“Mama, when I grow up I want to be an astronaut and see the stars.”
“Mama, when I grow up, I want to be a doctor.”
As always, I say, “Yes, sweetie, that’s a great idea.”
The truth is much more complicated. My daughter’s sweet flights of fancy bring to light a conversation we, as a family, try to avoid: what will adulthood be like for our forever child?
We avoid the conversation, yet act like some things are fact. There is an unsaid knowing that we will be caring for our medically complex and intellectually disabled daughter in some form for the rest of our lives. What that will look like over time is uncertain at this time. There is both sweetness and terror in that statement. We know her implicitly; we can guess her needs without words; and, we know exactly who to call and how to handle any medical needs that arise. No one will ever be able to care for her like us.
Nevertheless, we will not live forever. One thing remains, every day is one day closer to the future and adulthood. This reality is even felt by our seven years old.
“I’m way younger than you and Daddy. That means you will die way before me, and there will be no one to drive sister around. Will I have to drive her around to all her appointments and everywhere?” he asked one day.
“Buddy, that is a long way off, and we will always make sure both you and your sister are taken care of even if we are not here. It will always be your choice if and how you help your sister,” I replied with a heavy heart.
I meant that wholeheartedly, yet daily life is so all-consuming we rarely have time to plan what will come next week nevermind years from now. We have named guardians for our children in our will, but do not have an actual safety net of long term measures. It is difficult to look to the future when the present is so all-consuming. Nevertheless, my mind drifts there when I help her with everyday tasks.
How can I help her learn to become independent and bath herself efficiently? Dress? Read fluently enough to understand written directions? Teach her money so she can make everyday transactions? Learn to use a phone?
The list seems neverending. The truth is that we cannot teach our daughter all these things on our own. We cannot plan for the future if we are drowning in the present. And, we, as a family, cannot progress in the present if we are fearful of the future. In the famous words of Hagrid in J.K. Rowling’s Harry Potter series, “What’s comin’ will come, an’ we’ll meet it when it does.” There are ways we can prepare now to achieve success better when the time comes.
- Utilize the help available in the present to prepare for the future
The saying goes, “it takes a village to raise a child.” It takes a village of experts to help raise our daughter. She is young and capable; though it does require the help of experts to teach her the necessary skills for successful independent daily living. Optimizing the support we receive now increases the likelihood of future success. Applied Behavioral Analysis (ABA) can help explicitly teach her complicated activities by breaking down tasks and reinforcing success. Physical therapy, occupational therapy, and speech therapy all augment and increase her abilities to meet the increasing responsibilities of childhood through adulthood.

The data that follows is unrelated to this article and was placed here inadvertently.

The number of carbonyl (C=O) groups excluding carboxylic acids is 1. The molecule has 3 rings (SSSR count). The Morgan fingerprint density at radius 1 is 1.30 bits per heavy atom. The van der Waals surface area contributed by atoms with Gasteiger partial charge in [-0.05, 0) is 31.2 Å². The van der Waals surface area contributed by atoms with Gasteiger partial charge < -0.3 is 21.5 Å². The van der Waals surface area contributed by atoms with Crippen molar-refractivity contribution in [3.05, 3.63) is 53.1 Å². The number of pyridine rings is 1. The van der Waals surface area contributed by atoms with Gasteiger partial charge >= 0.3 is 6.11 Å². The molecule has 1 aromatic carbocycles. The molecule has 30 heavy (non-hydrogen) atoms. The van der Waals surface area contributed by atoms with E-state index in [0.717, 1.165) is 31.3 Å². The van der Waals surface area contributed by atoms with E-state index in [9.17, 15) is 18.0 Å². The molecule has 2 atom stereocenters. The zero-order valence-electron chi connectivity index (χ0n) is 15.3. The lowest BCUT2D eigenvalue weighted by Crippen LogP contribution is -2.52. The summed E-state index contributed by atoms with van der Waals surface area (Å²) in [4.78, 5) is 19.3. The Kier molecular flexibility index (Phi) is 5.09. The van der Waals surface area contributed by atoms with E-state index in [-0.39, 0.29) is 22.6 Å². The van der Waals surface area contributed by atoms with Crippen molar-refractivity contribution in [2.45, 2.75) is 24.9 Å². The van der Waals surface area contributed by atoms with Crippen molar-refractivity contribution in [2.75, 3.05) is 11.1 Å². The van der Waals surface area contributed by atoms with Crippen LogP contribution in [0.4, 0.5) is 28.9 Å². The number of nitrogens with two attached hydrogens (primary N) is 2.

2. Hold those charged with teaching her accountable.
Even when we use the resources available, there are times when those charged with helping her on her way to independence fall short. School is vital to her success and often the most challenging area to get her what she needs. Teachers are best equipped to help my daughter learn complex tasks such as reading, writing, and math. Laws are guiding the education of those with disabilities, the Individuals with Disabilities in Education Act (IDEA), section 504 of the Rehabilitation Act of 1973, and the Americans with Disabilities Act (ADA) ensure she is given what she needs to learn and progress. We must hold the school to the task and make sure they adhere to their obligations to her based upon said laws.
3. Maximize her chances of independence with follow-through.
There are times when it is so much easier to do something for your child rather than allowing them to struggle through the task. This is especially true for children with disabilities. The time and dedication involved in allowing my daughter to try, even if it will end in her needing my assistance, can be overwhelming. It is much easier to dress her than to watch her struggle with dressing and use all the techniques taught to us by her ABA therapist, occupational therapist, and physical therapist. While easier in the short term, it hampers her in the long run.
4. Have the hard conversations.
“What is comin’ will come,” and we must prepare for it. The unsaid always seems more daunting than that which is brought to light and explored. The practical is only half of what must be worked through for the future; the remainder is the feelings that come along with that. If emotions are not explored now, they will get in the way of any practical plans we make. We cannot imagine what it will feel like for our daughter to be independent or require care from others if we do not discuss it.
5. Start preparations now by allowing others to help care for her.
We will always be the best caregivers for our daughter. Even so, a future without us is inevitable. The more practices both we and she have with others caring for her, the better we all will fair in the long run. It helps build our daughter’s flexibility and independence to allow others to step in for us. It also helps our wear with all to have a break in caretaking.
The more we work on actionable steps in the present, the better the future for our entire family.